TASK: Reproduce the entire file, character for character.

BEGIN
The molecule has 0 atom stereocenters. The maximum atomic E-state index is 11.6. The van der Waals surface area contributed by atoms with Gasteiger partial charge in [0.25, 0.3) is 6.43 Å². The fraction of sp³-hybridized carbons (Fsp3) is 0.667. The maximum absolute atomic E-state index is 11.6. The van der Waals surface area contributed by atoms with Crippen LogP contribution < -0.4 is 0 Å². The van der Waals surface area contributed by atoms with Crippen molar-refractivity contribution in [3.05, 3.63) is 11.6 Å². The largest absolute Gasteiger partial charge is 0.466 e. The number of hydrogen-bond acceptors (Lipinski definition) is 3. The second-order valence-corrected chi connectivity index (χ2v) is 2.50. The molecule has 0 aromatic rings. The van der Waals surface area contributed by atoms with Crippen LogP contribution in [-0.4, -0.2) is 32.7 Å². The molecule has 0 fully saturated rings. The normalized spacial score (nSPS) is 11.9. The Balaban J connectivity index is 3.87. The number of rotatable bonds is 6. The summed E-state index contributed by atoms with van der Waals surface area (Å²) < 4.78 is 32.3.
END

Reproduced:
The molecule has 0 atom stereocenters. The maximum atomic E-state index is 11.6. The van der Waals surface area contributed by atoms with Gasteiger partial charge in [0.25, 0.3) is 6.43 Å². The fraction of sp³-hybridized carbons (Fsp3) is 0.667. The maximum absolute atomic E-state index is 11.6. The van der Waals surface area contributed by atoms with Crippen LogP contribution < -0.4 is 0 Å². The van der Waals surface area contributed by atoms with Crippen molar-refractivity contribution in [3.05, 3.63) is 11.6 Å². The largest absolute Gasteiger partial charge is 0.466 e. The number of hydrogen-bond acceptors (Lipinski definition) is 3. The second-order valence-corrected chi connectivity index (χ2v) is 2.50. The molecule has 0 aromatic rings. The van der Waals surface area contributed by atoms with Crippen LogP contribution in [-0.4, -0.2) is 32.7 Å². The molecule has 0 fully saturated rings. The normalized spacial score (nSPS) is 11.9. The Balaban J connectivity index is 3.87. The number of rotatable bonds is 6. The summed E-state index contributed by atoms with van der Waals surface area (Å²) < 4.78 is 32.3.